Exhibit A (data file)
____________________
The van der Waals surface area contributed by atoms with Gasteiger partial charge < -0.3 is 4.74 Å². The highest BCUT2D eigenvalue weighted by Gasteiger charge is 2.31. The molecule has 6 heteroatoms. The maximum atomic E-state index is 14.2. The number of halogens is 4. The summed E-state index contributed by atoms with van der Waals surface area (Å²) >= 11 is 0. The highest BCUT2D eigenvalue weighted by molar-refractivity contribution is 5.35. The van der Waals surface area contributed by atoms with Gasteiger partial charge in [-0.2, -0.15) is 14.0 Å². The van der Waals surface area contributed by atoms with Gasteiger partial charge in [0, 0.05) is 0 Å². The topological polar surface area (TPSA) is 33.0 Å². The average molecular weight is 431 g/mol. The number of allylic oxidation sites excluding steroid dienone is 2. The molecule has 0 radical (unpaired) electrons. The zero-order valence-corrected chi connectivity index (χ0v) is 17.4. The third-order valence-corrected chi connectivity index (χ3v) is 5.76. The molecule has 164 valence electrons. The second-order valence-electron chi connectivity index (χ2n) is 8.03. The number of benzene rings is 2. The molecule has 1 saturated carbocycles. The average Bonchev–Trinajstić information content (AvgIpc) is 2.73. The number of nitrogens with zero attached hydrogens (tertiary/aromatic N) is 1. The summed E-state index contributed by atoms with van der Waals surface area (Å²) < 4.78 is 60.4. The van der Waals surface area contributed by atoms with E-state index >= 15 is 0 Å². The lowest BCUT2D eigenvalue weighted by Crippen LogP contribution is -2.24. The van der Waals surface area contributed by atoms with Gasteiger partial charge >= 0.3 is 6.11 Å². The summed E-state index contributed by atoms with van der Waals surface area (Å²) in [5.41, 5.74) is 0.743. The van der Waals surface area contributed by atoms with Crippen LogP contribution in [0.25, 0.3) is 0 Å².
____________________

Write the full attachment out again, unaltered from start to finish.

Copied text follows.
The van der Waals surface area contributed by atoms with Gasteiger partial charge < -0.3 is 4.74 Å². The highest BCUT2D eigenvalue weighted by Gasteiger charge is 2.31. The molecule has 6 heteroatoms. The maximum atomic E-state index is 14.2. The number of halogens is 4. The summed E-state index contributed by atoms with van der Waals surface area (Å²) >= 11 is 0. The highest BCUT2D eigenvalue weighted by molar-refractivity contribution is 5.35. The van der Waals surface area contributed by atoms with Gasteiger partial charge in [-0.2, -0.15) is 14.0 Å². The van der Waals surface area contributed by atoms with Gasteiger partial charge in [0, 0.05) is 0 Å². The topological polar surface area (TPSA) is 33.0 Å². The average molecular weight is 431 g/mol. The number of allylic oxidation sites excluding steroid dienone is 2. The molecule has 0 radical (unpaired) electrons. The zero-order valence-corrected chi connectivity index (χ0v) is 17.4. The third-order valence-corrected chi connectivity index (χ3v) is 5.76. The molecule has 164 valence electrons. The second-order valence-electron chi connectivity index (χ2n) is 8.03. The number of benzene rings is 2. The molecule has 1 saturated carbocycles. The average Bonchev–Trinajstić information content (AvgIpc) is 2.73. The number of nitrogens with zero attached hydrogens (tertiary/aromatic N) is 1. The summed E-state index contributed by atoms with van der Waals surface area (Å²) < 4.78 is 60.4. The van der Waals surface area contributed by atoms with E-state index >= 15 is 0 Å². The lowest BCUT2D eigenvalue weighted by Crippen LogP contribution is -2.24. The van der Waals surface area contributed by atoms with Gasteiger partial charge >= 0.3 is 6.11 Å². The summed E-state index contributed by atoms with van der Waals surface area (Å²) in [5.41, 5.74) is 0.743. The van der Waals surface area contributed by atoms with Crippen LogP contribution in [0.25, 0.3) is 0 Å².